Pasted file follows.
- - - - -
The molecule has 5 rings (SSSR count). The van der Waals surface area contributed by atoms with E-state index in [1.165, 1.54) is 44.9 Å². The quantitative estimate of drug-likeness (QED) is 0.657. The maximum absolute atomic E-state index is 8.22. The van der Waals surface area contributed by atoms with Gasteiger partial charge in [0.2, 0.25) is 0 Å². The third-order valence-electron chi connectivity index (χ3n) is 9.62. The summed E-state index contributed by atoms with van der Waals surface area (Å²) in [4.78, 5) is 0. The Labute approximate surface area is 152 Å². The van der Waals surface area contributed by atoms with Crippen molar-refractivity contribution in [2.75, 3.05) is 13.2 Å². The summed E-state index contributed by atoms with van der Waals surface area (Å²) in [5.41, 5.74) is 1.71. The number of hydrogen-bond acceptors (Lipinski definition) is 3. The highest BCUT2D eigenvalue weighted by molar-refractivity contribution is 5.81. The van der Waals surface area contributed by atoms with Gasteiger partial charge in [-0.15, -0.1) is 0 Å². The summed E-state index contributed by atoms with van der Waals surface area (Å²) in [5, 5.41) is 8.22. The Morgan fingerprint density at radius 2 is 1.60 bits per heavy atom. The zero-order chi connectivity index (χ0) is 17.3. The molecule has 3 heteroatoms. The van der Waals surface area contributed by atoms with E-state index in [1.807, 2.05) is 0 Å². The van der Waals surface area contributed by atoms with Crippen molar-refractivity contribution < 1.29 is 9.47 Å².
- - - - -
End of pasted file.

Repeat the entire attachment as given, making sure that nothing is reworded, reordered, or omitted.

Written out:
The molecule has 5 rings (SSSR count). The van der Waals surface area contributed by atoms with E-state index in [1.165, 1.54) is 44.9 Å². The quantitative estimate of drug-likeness (QED) is 0.657. The maximum absolute atomic E-state index is 8.22. The van der Waals surface area contributed by atoms with Gasteiger partial charge in [0.2, 0.25) is 0 Å². The third-order valence-electron chi connectivity index (χ3n) is 9.62. The summed E-state index contributed by atoms with van der Waals surface area (Å²) in [4.78, 5) is 0. The Labute approximate surface area is 152 Å². The van der Waals surface area contributed by atoms with Crippen molar-refractivity contribution in [2.75, 3.05) is 13.2 Å². The summed E-state index contributed by atoms with van der Waals surface area (Å²) in [5.41, 5.74) is 1.71. The number of hydrogen-bond acceptors (Lipinski definition) is 3. The highest BCUT2D eigenvalue weighted by molar-refractivity contribution is 5.81. The van der Waals surface area contributed by atoms with Gasteiger partial charge in [-0.15, -0.1) is 0 Å². The summed E-state index contributed by atoms with van der Waals surface area (Å²) in [5, 5.41) is 8.22. The Morgan fingerprint density at radius 2 is 1.60 bits per heavy atom. The zero-order chi connectivity index (χ0) is 17.3. The molecule has 3 heteroatoms. The van der Waals surface area contributed by atoms with E-state index in [1.807, 2.05) is 0 Å². The van der Waals surface area contributed by atoms with Crippen molar-refractivity contribution < 1.29 is 9.47 Å².